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Protests in Hamburg: What is Muslim Interactive?

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It’s estimated that some 1,000 people gathered at Hamburg’s popular street Steindamm late April, following a call to protests by an organization called Muslim Interactive (MI). Some demonstrators chanted “God is great,” and held up signs that read “caliphate is the solution,” and “Germany = a dictatorship of values.”

Public outcry was quick to follow, with many calling for the organization to be banned. A second demonstration is this weekend.

Necla Kelek is a sociologist and head of the Secular Islam Initiative, which is based in Hamburg. She said that she, like many others, had been surprised by the sudden demonstration that MI organized. Her organization joined others in putting together a counter-protest.

“This is a group that organizes itself through social media, such as TikTok,” she told DW. “That makes it all the more dangerous. At least a mosque would give people a place to go and ask questions.”

Germany’s domestic intelligence authorities have been observing the MI group. Hamburg’s security authorities have listed the organization in recent reports.

Festive offer

Founded in 2020, authorities believe the group is affiliated with the Hizb ut-Tahrir (HuT) organization, which was banned in 2003 after promoting violence and the killing of Jewish people.

Hamburg Demonstrators attend a rally organized by the Islamist network Muslim Interactive (MI) in Hamburg, Germany. (REUTERS)

Following the ban, authorities report that “informal HuT networks” came into being, including the MI group. German security services believe the groups Generation Islam and Reality Islam are also associated with HuT.

Classified as extremist

Security authorities classify MI as extremist. The group calls for a worldwide caliphate, which rejects the democratic order enshrined in Germany’s Basic Law.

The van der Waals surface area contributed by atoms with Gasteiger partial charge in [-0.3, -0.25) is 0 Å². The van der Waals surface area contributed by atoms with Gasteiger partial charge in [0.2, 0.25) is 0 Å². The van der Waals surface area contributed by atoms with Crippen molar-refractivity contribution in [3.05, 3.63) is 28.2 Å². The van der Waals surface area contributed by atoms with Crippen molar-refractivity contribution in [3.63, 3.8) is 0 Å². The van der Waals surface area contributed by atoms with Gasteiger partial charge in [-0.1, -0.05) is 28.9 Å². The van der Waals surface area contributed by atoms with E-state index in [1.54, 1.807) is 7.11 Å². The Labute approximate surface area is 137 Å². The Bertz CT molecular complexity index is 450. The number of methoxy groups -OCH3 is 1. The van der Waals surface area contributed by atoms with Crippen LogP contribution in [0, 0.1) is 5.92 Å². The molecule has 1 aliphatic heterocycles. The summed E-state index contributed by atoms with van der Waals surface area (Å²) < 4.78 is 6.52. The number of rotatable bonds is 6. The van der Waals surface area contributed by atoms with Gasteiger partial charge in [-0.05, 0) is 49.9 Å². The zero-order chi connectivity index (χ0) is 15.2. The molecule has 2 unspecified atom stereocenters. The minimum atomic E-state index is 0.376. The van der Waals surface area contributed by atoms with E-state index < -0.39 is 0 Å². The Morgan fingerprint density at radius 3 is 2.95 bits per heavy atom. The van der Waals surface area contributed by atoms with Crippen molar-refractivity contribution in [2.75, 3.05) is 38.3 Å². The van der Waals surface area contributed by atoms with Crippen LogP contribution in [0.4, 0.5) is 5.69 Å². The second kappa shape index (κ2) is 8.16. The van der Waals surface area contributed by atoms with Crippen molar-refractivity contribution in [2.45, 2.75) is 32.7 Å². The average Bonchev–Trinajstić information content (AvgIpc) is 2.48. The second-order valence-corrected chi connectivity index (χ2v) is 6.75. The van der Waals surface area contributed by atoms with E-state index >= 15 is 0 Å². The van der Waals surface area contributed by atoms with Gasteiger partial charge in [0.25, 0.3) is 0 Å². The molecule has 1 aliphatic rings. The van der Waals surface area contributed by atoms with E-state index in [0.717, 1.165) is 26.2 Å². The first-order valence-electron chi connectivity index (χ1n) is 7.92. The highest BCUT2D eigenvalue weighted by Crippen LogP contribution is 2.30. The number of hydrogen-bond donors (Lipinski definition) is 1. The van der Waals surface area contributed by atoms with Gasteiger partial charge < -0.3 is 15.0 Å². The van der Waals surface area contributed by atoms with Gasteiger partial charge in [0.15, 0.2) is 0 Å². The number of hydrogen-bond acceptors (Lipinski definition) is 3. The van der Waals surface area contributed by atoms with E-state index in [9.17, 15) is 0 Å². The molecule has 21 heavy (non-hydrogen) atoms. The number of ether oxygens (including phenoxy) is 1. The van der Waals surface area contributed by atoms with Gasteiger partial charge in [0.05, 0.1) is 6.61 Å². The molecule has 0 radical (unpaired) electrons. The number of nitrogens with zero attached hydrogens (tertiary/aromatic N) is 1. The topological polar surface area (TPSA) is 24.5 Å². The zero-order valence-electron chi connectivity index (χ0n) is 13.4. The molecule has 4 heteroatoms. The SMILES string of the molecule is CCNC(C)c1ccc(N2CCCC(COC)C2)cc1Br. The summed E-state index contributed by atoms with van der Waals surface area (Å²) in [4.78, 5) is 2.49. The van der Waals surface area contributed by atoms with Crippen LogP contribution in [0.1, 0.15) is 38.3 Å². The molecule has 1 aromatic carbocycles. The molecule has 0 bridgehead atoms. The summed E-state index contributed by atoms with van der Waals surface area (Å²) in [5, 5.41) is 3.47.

“This is a genuinely political program being rolled out, based on Islam and Sharia law,” Andreas Jacobs, head of the division for societal cohesion at the Konrad Adenauer Foundation, told DW. “Put delicately, this is a revolutionary political movement pursuing a fundamental upheaval of the ruling order, not only in the Muslim world, but worldwide.”

He added that, unlike other Islamist movements such as Salafism, MI places less focus on concrete rules of conduct. “The movement doesn’t really discuss questions about how to lead one’s life, such as whether it’s permitted to touch a woman,” Jacobs explained.

Instead, the Middle East expert calls MI an “identitarian youth cult,” which places it in line with similar identitarian movements such as that of the so-called Reichbürger, or Reichs Citizens.

Instrumentalizing social media
The MI group has over 20,000 followers on TikTok. The videos it posts are professional, and portray prominent movement leaders as modern and eloquent. They conduct street surveys to suggest close ties with the Muslim community.

The strategy seems to be working: The German news portal t-online.de published an article in which an anonymous teacher spoke of how MI leaders were celebrated like pop stars, and how his students were eager to join demonstrations just to meet their “heroes.”

The group frequently picks up current debates, such as China’s prosecution of the Uighur population, Quran burnings in Sweden, or the possibility of Germany prohibiting people from wearing headscarves in public.